The crash came against the backdrop of a world waking up to realize that COVID-19 was more than ‘just a flu.’ The S&P 500 plunged 9.5% in the biggest single-day drop since 1987 while gold dropped 3.5%, even though it usually serves as a safe haven. Meanwhile, oil had its worst week since 2008, losing a quarter of its value as Russia and Saudi Arabia continued waging a price war by pumping more oil into a slow economy.
Yet none of this compares to the dramatic crash that took place in the crypto markets. Bitcoin fell more than 50% in the biggest single-day drop since 2013, with altcoins experiencing even more damage.
At a high level, explaining the market movement is straightforward: an impending global economic meltdown caused panicked traders to sell off speculative bets on crypto. That narrative is likely true, but markets are chaotic, opaque systems with many intertwined, moving parts. Crypto markets are even more so. BTC rebounded in the following weeks surging more than 90% from its $3,800 low, so what caused this short term panic? Beneath the surface, there were a number of ingredients that, when thrown together, caused the crypto market to tank especially hard on March 12.
1. Leveraged investors cause a cascading sell-off
In any volatile market event, loans will be called and positions will be liquidated. While leverage exists in nearly every market, the scale and scope of leverage in crypto has been growing significantly over the past several months through the expansion of the derivatives markets and USD lending platforms such as Blockfi and Celcius. Whereas margin is regulated and limited in equity markets, in crypto many offshore exchanges allow investors to leverage their positions up to 100x. In such cases, a move of 1% in the opposite direction could cause the borrower to lose their entire collateral.
On March 12, an initial price drop led to initial liquidations, forcing levered investors to sell off their collateral. This pushed prices down even further, which led to more liquidations and more losses. Lending desks were issuing margin calls faster than their borrowers could answer them, triggering a wave of collateral liquidation. This added a tremendous amount of fuel to the fire. Liquidity being much higher on derivatives platforms sent perpetual swaps funding collapsing towards -1%/day (you were getting paid to borrow) and the futures curve in steep backwardation (huge demand for spot BTC). At one point, the March futures on Bitmex was trading at a staggering 10% under the current spot price.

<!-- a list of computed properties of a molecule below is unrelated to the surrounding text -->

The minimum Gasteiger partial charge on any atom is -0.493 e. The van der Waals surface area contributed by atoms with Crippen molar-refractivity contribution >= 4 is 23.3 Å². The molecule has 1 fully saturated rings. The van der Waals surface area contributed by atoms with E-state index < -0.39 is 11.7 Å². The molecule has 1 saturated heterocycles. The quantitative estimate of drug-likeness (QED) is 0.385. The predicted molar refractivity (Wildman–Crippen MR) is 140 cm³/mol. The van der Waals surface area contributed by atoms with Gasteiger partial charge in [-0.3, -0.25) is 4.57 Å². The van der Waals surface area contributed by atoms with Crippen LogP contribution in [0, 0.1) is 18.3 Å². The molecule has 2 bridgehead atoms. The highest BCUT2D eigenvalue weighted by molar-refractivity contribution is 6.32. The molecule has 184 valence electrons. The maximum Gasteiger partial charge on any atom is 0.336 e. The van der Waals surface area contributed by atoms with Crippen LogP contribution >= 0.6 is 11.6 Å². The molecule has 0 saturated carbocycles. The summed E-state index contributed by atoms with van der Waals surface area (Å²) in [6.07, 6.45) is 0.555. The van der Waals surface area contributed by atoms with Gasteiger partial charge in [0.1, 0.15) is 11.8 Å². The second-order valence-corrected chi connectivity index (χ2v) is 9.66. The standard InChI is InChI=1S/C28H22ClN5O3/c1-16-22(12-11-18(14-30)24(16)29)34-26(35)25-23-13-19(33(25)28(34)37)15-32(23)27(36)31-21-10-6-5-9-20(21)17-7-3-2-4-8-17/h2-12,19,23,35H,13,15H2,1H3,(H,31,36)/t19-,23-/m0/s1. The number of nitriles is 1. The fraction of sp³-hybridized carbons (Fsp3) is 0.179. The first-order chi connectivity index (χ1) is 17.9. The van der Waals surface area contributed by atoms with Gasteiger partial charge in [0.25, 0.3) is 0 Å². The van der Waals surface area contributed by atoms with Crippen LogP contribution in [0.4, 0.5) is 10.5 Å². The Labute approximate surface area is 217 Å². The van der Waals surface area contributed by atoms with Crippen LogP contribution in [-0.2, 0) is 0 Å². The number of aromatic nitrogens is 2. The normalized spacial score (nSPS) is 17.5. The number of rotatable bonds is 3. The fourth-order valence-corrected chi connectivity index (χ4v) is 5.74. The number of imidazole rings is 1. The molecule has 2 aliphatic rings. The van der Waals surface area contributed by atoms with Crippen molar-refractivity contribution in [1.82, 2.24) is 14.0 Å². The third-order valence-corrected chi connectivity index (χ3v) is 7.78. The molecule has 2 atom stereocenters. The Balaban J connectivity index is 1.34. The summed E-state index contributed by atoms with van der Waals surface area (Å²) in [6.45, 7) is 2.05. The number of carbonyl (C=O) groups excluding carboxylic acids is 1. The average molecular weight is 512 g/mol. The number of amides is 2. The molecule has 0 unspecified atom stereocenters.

2. Bitcoin network congestion and skyrocketing Ethereum gas fees
The limitations of base-layer protocols on full display on March 12. As volatility spiked across the market, traders struggled to get their crypto between exchanges to keep their positions afloat or to close out arbitrages. Competition for block space on Bitcoin, which mines a new block only once every ten minutes, made it difficult for traders to shuttle funds between the different trading venues and react to the price changes in time. Meanwhile, on Ethereum, network congestion caused the price of gas to skyrocket. In one such example, oracles used to feed prices into DeFi dApps had to pay up to $28 just to update their price feed. Without up-to-date prices, DeFi dApps on Ethereum simply froze, creating exploitable opportunities including 36% of MarkerDao auctions failing to clear properly with zero bids.
3. Bitmex, Deribit and crypto “circuit breakers”
It wasn’t just decentralized networks feeling the strain. Traditional markets tend to have controls in place called circuit breakers, which pause trading when markets become extremely volatile. NYSE and Nasdaq both recently triggered their circuit breakers several times to pause trading after 7% downward moves in the market. Crypto markets don’t have circuit breakers, but that doesn’t mean that markets don’t short circuit.
Two of the most liquid platforms in crypto, BitMEX, and Deribit, were each down intermittently for a few hours, leaving their traders unable to fund their account with much-needed margin and exposing them to heightened liquidation risks. BitMEX went offline “for maintenance” for an hour right in the heat of the price collapse. As Bitmex came back online, BTC price had rebounded, leading some people to speculate that the action was an intentional circuit breaker in order to save several hundred million dollars in liquidations that would have been otherwise required during the downtime. Whether intentional or not, the market started to rebound shortly after BitMEX went down.
After A Brisk Recovery, What’s Next For Bitcoin?
Bitcoin has posted a swift recovery since then, rebounding strongly back into the familiar 6,600 region it occupied for a large part of 2018. While traditional markets are responding to their distress by printing more fiat currency with which to stimulate the economy, Bitcoin’s code takes a completely opposite approach.
In just one month, Bitcoin’s annual inflation rate will drop to just 1.3%, below the Fed’s annual inflation goal of 2%, following the highly-anticipated Bitcoin halvening. The halvening happens once every four years and is a prime example of Bitcoin’s ‘hard’ monetary policy and its predictable, fixed supply schedule. Additionally, miners that cannot keep up with the rewards reduction will be forced to shut off their machines, bringing increased efficiency to the network.
‘Black Thursday’ took crypto down, but not out. Following a brisk recovery, Bitcoin is back in a comfortable region with sentiment beginning to turn as we head towards the halvening.
No matter the outcome, volatility — and opportunity — are likely here to stay.
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